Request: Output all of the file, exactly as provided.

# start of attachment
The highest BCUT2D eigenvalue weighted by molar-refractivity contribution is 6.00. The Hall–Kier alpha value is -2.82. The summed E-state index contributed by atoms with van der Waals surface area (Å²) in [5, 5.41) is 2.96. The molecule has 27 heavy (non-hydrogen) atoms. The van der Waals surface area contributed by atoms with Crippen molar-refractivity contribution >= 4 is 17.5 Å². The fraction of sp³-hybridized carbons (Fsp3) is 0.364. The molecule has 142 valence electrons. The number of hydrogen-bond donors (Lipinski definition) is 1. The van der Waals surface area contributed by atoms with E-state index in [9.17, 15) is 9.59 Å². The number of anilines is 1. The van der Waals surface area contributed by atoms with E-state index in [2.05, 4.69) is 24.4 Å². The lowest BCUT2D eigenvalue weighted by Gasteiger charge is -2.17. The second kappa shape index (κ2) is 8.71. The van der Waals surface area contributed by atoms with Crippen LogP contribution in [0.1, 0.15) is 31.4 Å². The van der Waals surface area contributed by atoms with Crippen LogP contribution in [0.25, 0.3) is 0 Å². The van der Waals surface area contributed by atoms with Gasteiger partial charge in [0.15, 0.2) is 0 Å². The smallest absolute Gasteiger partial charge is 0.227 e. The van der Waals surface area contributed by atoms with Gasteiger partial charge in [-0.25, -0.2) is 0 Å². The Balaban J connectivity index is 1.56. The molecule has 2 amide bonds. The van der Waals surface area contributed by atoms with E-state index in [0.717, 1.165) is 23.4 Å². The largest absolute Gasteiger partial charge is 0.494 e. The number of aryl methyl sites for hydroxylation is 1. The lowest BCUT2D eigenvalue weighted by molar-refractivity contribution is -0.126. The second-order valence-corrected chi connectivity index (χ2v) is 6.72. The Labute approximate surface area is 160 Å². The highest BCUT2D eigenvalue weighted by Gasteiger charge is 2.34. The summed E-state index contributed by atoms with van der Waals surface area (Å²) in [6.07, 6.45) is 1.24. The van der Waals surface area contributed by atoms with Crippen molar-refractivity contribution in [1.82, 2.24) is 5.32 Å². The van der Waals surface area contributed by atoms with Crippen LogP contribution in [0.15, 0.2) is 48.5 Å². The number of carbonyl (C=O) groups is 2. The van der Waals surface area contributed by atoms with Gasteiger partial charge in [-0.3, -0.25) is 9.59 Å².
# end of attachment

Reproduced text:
The highest BCUT2D eigenvalue weighted by molar-refractivity contribution is 6.00. The Hall–Kier alpha value is -2.82. The summed E-state index contributed by atoms with van der Waals surface area (Å²) in [5, 5.41) is 2.96. The molecule has 27 heavy (non-hydrogen) atoms. The van der Waals surface area contributed by atoms with Crippen molar-refractivity contribution >= 4 is 17.5 Å². The fraction of sp³-hybridized carbons (Fsp3) is 0.364. The molecule has 142 valence electrons. The number of hydrogen-bond donors (Lipinski definition) is 1. The van der Waals surface area contributed by atoms with E-state index in [9.17, 15) is 9.59 Å². The number of anilines is 1. The van der Waals surface area contributed by atoms with E-state index in [2.05, 4.69) is 24.4 Å². The lowest BCUT2D eigenvalue weighted by Gasteiger charge is -2.17. The second kappa shape index (κ2) is 8.71. The van der Waals surface area contributed by atoms with Crippen LogP contribution in [0.1, 0.15) is 31.4 Å². The van der Waals surface area contributed by atoms with Crippen LogP contribution in [0.25, 0.3) is 0 Å². The van der Waals surface area contributed by atoms with Gasteiger partial charge in [0.15, 0.2) is 0 Å². The smallest absolute Gasteiger partial charge is 0.227 e. The van der Waals surface area contributed by atoms with Gasteiger partial charge in [-0.25, -0.2) is 0 Å². The Balaban J connectivity index is 1.56. The molecule has 2 amide bonds. The van der Waals surface area contributed by atoms with E-state index in [0.717, 1.165) is 23.4 Å². The largest absolute Gasteiger partial charge is 0.494 e. The number of aryl methyl sites for hydroxylation is 1. The lowest BCUT2D eigenvalue weighted by molar-refractivity contribution is -0.126. The second-order valence-corrected chi connectivity index (χ2v) is 6.72. The Labute approximate surface area is 160 Å². The highest BCUT2D eigenvalue weighted by Gasteiger charge is 2.34. The summed E-state index contributed by atoms with van der Waals surface area (Å²) in [6.07, 6.45) is 1.24. The van der Waals surface area contributed by atoms with Crippen molar-refractivity contribution in [1.82, 2.24) is 5.32 Å². The van der Waals surface area contributed by atoms with Crippen LogP contribution in [0.15, 0.2) is 48.5 Å². The number of carbonyl (C=O) groups is 2. The van der Waals surface area contributed by atoms with Gasteiger partial charge in [-0.3, -0.25) is 9.59 Å².